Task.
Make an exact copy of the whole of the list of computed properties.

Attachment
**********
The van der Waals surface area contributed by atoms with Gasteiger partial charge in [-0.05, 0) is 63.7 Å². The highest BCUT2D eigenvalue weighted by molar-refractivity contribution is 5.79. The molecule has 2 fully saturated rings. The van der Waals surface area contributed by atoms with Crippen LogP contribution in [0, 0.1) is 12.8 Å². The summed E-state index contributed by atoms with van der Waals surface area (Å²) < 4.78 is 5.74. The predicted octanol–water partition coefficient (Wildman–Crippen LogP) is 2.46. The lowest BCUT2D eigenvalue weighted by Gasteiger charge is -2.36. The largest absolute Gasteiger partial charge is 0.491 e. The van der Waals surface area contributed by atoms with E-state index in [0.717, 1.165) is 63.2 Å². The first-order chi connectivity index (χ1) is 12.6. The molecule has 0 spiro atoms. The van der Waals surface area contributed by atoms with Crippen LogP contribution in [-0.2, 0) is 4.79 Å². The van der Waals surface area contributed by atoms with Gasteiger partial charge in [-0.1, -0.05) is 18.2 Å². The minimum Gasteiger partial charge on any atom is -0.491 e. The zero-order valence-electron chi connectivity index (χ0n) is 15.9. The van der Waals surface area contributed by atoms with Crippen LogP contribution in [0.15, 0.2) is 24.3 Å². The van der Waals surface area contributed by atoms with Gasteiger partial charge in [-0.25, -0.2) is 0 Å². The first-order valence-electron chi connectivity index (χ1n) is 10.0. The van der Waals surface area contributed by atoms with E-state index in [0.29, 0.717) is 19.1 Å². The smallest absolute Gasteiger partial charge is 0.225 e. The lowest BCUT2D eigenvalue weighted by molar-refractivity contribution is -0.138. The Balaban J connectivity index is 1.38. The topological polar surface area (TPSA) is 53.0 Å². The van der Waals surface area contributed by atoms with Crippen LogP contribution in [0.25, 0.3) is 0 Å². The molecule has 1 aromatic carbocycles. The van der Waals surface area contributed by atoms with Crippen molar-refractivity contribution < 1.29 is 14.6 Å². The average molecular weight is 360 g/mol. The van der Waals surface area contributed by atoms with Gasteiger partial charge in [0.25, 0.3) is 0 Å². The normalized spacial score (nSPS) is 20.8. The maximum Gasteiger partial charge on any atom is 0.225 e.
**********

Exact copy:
The van der Waals surface area contributed by atoms with Gasteiger partial charge in [-0.05, 0) is 63.7 Å². The highest BCUT2D eigenvalue weighted by molar-refractivity contribution is 5.79. The molecule has 2 fully saturated rings. The van der Waals surface area contributed by atoms with Crippen LogP contribution in [0, 0.1) is 12.8 Å². The summed E-state index contributed by atoms with van der Waals surface area (Å²) < 4.78 is 5.74. The predicted octanol–water partition coefficient (Wildman–Crippen LogP) is 2.46. The lowest BCUT2D eigenvalue weighted by Gasteiger charge is -2.36. The largest absolute Gasteiger partial charge is 0.491 e. The van der Waals surface area contributed by atoms with E-state index in [0.717, 1.165) is 63.2 Å². The first-order chi connectivity index (χ1) is 12.6. The molecule has 0 spiro atoms. The van der Waals surface area contributed by atoms with Crippen LogP contribution in [-0.2, 0) is 4.79 Å². The van der Waals surface area contributed by atoms with Gasteiger partial charge in [-0.1, -0.05) is 18.2 Å². The minimum Gasteiger partial charge on any atom is -0.491 e. The zero-order valence-electron chi connectivity index (χ0n) is 15.9. The van der Waals surface area contributed by atoms with Crippen LogP contribution in [0.15, 0.2) is 24.3 Å². The van der Waals surface area contributed by atoms with Gasteiger partial charge in [-0.25, -0.2) is 0 Å². The first-order valence-electron chi connectivity index (χ1n) is 10.0. The van der Waals surface area contributed by atoms with E-state index in [0.29, 0.717) is 19.1 Å². The smallest absolute Gasteiger partial charge is 0.225 e. The lowest BCUT2D eigenvalue weighted by molar-refractivity contribution is -0.138. The Balaban J connectivity index is 1.38. The topological polar surface area (TPSA) is 53.0 Å². The van der Waals surface area contributed by atoms with Crippen LogP contribution in [0.25, 0.3) is 0 Å². The molecule has 1 aromatic carbocycles. The van der Waals surface area contributed by atoms with Crippen molar-refractivity contribution < 1.29 is 14.6 Å². The average molecular weight is 360 g/mol. The van der Waals surface area contributed by atoms with Gasteiger partial charge in [0.25, 0.3) is 0 Å². The normalized spacial score (nSPS) is 20.8. The maximum Gasteiger partial charge on any atom is 0.225 e.